Carrol Shelby was one of the most important characters in the history of the American motor industry. His fame arose from his career as a driver and then from that as an able entrepreneur who was responsible for some of the best-known ‘Made in USA’ vehicles. At the top of the list, the Cobra – his masterpiece and something which can be regarded as an American icon.
After winning the 24-hour Le Mans race in 1959, Shelby discovered that he had a congenital heart problem. As a result, he withdrew from competition and devoted himself to creating Shelby-American, the car manufacturer which, in 1962, would go on to produce the Cobra.
The vehicle brought together Shelby himself, the British car company AC Cars, which produced the body and chassis, and Ford, supplier of the powerful V8 engine. The result was an extremely agile, fast and, above all, powerful roadster. Thus began the AC Cobra brand.
The Company launched its successful racing career immediately by winning numerous American races, culminating in 1965 with the victory of the ‘Shelby Daytona’ coupé version in the World Sportscar Championship.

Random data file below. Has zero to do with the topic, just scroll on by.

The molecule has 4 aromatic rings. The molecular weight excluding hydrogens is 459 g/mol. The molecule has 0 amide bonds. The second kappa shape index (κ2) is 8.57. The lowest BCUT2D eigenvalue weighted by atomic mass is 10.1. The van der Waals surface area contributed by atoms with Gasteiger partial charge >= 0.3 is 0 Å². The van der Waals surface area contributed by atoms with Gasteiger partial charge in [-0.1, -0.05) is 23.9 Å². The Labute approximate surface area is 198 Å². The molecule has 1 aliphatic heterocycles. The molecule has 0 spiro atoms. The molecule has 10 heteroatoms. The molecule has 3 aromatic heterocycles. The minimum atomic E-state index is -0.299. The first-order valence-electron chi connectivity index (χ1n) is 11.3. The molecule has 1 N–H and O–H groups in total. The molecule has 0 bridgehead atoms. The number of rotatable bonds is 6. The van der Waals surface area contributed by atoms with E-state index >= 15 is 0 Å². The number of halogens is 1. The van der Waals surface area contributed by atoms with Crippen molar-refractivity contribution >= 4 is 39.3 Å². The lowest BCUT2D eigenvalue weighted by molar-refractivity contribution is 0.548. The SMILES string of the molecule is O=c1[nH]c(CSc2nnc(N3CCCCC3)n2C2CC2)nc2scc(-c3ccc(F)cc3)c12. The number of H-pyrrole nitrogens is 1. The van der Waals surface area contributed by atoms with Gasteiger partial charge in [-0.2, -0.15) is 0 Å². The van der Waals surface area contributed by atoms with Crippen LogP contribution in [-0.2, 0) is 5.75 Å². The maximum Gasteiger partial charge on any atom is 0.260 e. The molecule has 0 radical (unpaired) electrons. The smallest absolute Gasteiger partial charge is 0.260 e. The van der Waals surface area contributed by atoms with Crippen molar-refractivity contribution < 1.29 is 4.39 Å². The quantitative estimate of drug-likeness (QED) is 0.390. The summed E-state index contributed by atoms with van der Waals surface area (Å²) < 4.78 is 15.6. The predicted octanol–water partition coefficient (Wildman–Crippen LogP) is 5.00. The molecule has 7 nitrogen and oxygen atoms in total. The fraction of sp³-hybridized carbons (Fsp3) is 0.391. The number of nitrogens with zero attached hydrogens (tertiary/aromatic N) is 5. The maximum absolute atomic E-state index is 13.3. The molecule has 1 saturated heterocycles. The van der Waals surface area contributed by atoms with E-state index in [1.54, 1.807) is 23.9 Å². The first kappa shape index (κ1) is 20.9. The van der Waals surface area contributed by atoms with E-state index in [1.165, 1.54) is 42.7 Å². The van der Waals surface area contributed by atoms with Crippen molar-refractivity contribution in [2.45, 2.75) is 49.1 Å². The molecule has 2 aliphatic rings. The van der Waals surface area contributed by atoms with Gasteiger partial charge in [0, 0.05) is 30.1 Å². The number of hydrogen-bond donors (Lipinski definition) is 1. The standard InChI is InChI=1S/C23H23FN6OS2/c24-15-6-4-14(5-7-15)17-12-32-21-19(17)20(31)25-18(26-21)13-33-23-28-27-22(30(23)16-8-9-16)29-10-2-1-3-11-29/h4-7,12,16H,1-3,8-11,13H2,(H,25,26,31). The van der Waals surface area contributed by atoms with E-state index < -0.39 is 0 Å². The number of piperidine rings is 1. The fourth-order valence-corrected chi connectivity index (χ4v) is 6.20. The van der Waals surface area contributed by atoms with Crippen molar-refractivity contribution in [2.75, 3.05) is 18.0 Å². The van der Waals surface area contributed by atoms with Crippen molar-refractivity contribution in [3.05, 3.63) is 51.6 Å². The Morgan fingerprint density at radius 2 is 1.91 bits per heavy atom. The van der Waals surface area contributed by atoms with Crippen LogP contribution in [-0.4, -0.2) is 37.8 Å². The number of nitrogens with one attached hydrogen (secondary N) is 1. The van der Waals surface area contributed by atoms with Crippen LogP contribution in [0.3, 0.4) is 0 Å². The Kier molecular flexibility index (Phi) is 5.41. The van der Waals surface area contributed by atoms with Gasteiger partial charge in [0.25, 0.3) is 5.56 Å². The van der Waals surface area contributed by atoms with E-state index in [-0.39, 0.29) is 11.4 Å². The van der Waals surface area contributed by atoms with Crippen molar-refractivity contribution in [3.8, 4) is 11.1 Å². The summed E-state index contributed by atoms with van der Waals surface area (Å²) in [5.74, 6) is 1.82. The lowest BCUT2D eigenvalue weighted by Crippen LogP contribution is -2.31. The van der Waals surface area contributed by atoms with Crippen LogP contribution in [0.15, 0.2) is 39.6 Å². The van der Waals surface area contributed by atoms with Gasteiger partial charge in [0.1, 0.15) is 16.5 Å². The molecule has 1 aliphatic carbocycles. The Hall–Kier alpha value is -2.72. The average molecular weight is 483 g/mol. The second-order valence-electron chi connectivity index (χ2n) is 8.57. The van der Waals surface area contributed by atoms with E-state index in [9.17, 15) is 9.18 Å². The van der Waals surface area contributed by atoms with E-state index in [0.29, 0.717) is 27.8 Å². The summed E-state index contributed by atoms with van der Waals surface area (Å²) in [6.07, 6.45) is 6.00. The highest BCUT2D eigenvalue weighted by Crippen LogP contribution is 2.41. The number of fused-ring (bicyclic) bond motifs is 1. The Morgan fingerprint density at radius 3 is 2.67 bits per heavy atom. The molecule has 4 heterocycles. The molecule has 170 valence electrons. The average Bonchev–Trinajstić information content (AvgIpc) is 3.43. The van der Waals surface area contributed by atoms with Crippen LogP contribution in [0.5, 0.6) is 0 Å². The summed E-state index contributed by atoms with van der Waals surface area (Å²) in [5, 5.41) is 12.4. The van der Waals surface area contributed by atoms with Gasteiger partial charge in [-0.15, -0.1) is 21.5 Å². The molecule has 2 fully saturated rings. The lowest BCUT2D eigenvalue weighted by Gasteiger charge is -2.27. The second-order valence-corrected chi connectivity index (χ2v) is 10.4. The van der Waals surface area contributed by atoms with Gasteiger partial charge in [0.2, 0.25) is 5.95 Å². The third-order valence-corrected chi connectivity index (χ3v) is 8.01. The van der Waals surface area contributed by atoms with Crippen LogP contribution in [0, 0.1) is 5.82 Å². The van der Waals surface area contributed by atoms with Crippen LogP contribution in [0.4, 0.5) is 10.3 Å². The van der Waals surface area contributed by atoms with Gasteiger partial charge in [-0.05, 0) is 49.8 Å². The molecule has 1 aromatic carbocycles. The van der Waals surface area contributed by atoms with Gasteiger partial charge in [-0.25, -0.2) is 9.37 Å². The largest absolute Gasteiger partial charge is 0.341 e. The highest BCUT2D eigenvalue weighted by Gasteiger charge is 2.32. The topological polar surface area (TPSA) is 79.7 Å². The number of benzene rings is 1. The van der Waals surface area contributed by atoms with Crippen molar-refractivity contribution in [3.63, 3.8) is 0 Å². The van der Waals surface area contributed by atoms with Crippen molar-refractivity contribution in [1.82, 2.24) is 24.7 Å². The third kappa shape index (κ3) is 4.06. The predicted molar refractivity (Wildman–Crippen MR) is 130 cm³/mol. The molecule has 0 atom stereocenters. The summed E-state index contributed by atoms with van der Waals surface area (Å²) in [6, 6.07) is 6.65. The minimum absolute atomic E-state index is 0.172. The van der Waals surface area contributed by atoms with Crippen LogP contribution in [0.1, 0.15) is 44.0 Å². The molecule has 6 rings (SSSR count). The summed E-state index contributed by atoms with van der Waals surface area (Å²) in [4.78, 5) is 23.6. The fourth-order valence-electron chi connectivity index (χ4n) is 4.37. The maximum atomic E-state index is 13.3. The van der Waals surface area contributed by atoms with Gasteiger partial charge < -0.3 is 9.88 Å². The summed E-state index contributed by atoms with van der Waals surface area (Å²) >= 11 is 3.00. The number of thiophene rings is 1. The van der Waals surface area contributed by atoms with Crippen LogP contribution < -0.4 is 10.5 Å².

Different variants of the basic model were produced over the years, ranging from the earliest model of 4.3 litres and 260 HP and reaching the competition 1965 model of 7 litres and 492 HP.
Production of this celebrated vehicle ceased in 1967 and AC Cobra was wound up shortly afterwards. Shelby himself died in 2012, after he had seen the market value of ‘his’ Cobra rise to astronomic levels.
The model shown in the photographic gallery (with the CSX2001 chassis) is the first car produced and the first to enter a competition. After a successful racing career in Europe, it was acquired by the important collector Bruce Meyer, founding chairman of the Petersen Automotive Museum in Los Angeles, whose cars are frequently exhibited there.
Los Angeles, April 2017